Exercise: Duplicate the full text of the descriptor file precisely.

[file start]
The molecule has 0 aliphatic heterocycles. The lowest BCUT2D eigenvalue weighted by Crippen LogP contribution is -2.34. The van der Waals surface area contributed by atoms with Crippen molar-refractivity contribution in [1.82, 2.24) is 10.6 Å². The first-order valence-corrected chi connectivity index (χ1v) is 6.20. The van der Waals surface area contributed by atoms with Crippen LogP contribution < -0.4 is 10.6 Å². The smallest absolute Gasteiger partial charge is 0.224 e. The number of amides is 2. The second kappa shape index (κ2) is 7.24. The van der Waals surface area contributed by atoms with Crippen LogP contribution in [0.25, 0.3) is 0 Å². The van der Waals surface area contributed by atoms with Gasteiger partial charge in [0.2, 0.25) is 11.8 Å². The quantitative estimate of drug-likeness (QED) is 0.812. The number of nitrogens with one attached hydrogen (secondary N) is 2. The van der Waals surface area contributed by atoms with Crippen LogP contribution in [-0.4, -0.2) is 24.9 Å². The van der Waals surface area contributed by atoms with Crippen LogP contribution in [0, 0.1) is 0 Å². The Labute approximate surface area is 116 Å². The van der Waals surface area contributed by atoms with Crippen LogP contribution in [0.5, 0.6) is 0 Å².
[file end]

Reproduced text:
The molecule has 0 aliphatic heterocycles. The lowest BCUT2D eigenvalue weighted by Crippen LogP contribution is -2.34. The van der Waals surface area contributed by atoms with Crippen molar-refractivity contribution in [1.82, 2.24) is 10.6 Å². The first-order valence-corrected chi connectivity index (χ1v) is 6.20. The van der Waals surface area contributed by atoms with Crippen LogP contribution < -0.4 is 10.6 Å². The smallest absolute Gasteiger partial charge is 0.224 e. The number of amides is 2. The second kappa shape index (κ2) is 7.24. The van der Waals surface area contributed by atoms with Crippen LogP contribution in [0.25, 0.3) is 0 Å². The van der Waals surface area contributed by atoms with Gasteiger partial charge in [0.2, 0.25) is 11.8 Å². The quantitative estimate of drug-likeness (QED) is 0.812. The number of nitrogens with one attached hydrogen (secondary N) is 2. The van der Waals surface area contributed by atoms with Crippen LogP contribution in [-0.4, -0.2) is 24.9 Å². The van der Waals surface area contributed by atoms with Crippen LogP contribution in [0, 0.1) is 0 Å². The Labute approximate surface area is 116 Å². The van der Waals surface area contributed by atoms with Crippen LogP contribution in [0.5, 0.6) is 0 Å².